De Blasio bans NYC agencies from asking about applicants’ previous salary

Clifford Michel | 11/10/2016, 10:13 a.m.
In an effort to close the wage gap for minorities and women in New York City, Mayor Bill de Blasio ...
Mayor Bill de Blasio Bill Moore

In an effort to close the wage gap for minorities and women in New York City, Mayor Bill de Blasio signed an executive order Nov. 4 banning government agencies from asking job applicants about previous salaries.

The executive order bans hiring managers in city agencies from asking potential employees about their salary history, or searching for their salary in public databases.

“When we looked at this more and more,” said de Blasio during a news conference in City Hall’s rotunda, “we came to the simple conclusion, you have to disrupt the cycle.”

According to Politico New York, more than 90 percent of city workers are unionized and receive pay rates agreed upon via collective bargaining. The executive order will apply to potential employees who aren’t unionized or city employees who are looking to transfer to a different agency.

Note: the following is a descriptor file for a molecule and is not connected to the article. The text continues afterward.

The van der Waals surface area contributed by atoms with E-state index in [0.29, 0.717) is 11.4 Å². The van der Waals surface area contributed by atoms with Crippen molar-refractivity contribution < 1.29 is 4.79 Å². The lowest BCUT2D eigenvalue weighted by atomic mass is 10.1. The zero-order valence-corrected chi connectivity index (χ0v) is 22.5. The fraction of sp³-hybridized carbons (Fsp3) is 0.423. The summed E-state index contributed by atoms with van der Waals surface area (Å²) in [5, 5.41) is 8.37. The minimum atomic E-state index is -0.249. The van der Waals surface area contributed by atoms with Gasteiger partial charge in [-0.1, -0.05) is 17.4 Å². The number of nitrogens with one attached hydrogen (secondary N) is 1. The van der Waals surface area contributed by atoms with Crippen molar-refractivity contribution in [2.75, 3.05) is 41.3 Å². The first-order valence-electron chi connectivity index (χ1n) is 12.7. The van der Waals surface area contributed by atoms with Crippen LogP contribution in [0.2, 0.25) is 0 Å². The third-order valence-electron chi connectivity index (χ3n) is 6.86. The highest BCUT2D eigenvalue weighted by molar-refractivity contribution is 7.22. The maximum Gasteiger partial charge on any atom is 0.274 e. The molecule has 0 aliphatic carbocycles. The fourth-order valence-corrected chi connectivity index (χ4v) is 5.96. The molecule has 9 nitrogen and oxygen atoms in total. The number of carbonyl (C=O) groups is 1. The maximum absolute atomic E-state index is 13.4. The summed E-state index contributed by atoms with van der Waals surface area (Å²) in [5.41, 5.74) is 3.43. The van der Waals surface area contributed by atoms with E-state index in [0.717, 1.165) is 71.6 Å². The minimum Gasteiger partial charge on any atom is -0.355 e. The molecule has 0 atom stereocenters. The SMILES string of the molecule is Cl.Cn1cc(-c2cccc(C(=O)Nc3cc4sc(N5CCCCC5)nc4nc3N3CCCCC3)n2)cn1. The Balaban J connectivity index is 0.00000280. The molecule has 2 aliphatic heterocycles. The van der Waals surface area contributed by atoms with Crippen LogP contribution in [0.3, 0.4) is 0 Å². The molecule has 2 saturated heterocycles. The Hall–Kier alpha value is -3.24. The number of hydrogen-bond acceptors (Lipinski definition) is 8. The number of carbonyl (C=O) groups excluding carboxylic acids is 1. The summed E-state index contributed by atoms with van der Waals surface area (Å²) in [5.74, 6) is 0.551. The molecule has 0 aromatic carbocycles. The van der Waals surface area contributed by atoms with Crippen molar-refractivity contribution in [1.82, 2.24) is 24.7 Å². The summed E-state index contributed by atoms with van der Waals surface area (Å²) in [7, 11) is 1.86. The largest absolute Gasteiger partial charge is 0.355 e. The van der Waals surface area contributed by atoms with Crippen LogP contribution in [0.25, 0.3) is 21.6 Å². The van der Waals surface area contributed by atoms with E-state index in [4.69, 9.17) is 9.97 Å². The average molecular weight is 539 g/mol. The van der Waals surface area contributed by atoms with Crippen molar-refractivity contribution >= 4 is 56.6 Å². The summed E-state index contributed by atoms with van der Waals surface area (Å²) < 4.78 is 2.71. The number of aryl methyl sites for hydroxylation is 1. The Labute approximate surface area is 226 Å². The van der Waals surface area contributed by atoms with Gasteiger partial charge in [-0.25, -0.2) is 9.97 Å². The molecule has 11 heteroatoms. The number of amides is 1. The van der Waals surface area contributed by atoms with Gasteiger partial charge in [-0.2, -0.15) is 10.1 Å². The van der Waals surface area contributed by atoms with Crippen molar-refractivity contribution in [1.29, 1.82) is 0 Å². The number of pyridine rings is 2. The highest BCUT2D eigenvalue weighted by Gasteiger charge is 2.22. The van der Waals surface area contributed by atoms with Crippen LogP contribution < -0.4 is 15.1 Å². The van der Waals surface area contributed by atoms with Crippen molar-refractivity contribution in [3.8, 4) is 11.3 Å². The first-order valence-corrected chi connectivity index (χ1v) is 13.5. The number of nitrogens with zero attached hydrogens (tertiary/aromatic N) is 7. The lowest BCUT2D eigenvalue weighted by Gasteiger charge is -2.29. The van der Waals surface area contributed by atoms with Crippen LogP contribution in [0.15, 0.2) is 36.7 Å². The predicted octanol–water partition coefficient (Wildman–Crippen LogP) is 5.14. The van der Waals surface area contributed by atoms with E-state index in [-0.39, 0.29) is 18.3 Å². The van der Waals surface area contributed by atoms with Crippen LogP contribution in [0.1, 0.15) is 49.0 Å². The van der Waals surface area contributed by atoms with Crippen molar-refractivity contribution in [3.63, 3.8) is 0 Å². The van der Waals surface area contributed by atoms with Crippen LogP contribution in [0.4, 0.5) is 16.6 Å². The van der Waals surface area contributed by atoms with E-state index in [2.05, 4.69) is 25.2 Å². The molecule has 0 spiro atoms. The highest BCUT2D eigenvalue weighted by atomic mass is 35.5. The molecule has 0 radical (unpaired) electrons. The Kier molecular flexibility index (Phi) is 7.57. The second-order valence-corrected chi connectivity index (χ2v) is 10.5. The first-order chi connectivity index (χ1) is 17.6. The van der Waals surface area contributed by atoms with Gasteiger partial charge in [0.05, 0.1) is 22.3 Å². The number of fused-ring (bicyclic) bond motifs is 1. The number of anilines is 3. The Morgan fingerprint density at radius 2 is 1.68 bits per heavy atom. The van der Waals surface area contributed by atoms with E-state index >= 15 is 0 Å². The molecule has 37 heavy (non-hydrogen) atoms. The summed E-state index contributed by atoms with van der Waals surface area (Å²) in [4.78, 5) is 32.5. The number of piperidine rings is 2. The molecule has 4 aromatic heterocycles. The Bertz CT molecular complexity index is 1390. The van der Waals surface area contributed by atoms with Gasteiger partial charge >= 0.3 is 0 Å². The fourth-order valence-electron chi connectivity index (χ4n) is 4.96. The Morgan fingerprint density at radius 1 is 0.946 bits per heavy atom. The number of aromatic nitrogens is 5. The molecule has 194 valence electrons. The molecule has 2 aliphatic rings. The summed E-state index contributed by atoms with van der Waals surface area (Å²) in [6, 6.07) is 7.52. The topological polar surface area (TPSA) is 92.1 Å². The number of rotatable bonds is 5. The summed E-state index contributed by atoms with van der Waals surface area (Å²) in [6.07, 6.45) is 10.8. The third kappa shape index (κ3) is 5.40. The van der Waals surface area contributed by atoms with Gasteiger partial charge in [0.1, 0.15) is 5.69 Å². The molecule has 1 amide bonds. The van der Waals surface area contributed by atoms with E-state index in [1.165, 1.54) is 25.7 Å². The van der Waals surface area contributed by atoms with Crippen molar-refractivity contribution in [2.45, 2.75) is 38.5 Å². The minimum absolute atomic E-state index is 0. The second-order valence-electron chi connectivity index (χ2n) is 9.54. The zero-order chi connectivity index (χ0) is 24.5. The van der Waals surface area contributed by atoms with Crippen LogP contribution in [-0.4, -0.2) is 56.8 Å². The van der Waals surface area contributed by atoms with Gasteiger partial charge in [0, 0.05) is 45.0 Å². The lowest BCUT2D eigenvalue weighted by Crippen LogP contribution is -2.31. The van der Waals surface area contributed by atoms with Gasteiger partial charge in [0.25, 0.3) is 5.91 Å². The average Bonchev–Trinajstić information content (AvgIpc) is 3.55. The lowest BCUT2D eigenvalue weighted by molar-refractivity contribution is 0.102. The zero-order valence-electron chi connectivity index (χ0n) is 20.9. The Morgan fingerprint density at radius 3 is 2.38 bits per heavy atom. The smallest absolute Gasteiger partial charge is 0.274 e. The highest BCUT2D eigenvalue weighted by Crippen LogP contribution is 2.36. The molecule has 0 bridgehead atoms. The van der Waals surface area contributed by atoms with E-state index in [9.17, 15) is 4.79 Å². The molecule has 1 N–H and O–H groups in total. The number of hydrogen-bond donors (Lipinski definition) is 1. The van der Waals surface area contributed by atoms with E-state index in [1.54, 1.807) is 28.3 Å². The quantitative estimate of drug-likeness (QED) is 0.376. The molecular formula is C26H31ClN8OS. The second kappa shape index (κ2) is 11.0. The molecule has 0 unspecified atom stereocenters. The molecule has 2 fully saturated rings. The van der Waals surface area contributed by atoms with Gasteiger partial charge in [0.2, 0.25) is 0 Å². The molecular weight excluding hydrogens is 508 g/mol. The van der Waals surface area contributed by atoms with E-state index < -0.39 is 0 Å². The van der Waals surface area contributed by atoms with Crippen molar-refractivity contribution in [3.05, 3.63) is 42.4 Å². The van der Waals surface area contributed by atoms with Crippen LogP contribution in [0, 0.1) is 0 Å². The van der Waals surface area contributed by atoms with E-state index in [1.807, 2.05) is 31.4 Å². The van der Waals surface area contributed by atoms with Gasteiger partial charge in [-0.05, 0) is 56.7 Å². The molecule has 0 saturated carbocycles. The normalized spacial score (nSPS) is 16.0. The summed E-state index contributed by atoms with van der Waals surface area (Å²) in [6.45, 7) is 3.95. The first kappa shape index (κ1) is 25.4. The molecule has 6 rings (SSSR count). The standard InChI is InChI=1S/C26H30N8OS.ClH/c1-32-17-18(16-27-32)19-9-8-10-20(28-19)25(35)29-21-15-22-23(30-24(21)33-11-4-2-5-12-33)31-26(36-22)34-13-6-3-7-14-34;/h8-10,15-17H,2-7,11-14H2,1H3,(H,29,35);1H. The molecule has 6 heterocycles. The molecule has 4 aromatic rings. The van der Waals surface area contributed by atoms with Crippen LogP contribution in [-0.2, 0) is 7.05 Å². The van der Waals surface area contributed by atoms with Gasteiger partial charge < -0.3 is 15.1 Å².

“The simple answer for us is, we could do this right now, we could reach 350,000 plus jobs right now,” said de Blasio. “Why wait?”

De Blasio also said that he would support a bill introduced by Public Advocate Letitia James in August in the City Council that would prevent employers in the private sector from asking about past salaries.

De Blasio said that it was imperative for the city to lead and that all employers should institute similar regulations.

“My message to white guys, my message to employers, this is just good for everyone,” de Blasio said in response to a reporter who asked about how the mayor’s own race and gender play impact his decision making. “What I’d say to white guys is, if the shoe was on the other foot, if you were part of the class that hadn’t gotten fair salaries for decades and decades and decades, you’d sure want to be valued for your abilities.”

During the news conference, de Blasio reflected on his mother’s difficulties as his family’s sole wage earner and the influence of his wife, Chirlane McCray.

“My No. 1 adviser—and I’ve said this from the transition to today, is Chirlane McCray,” the mayor said.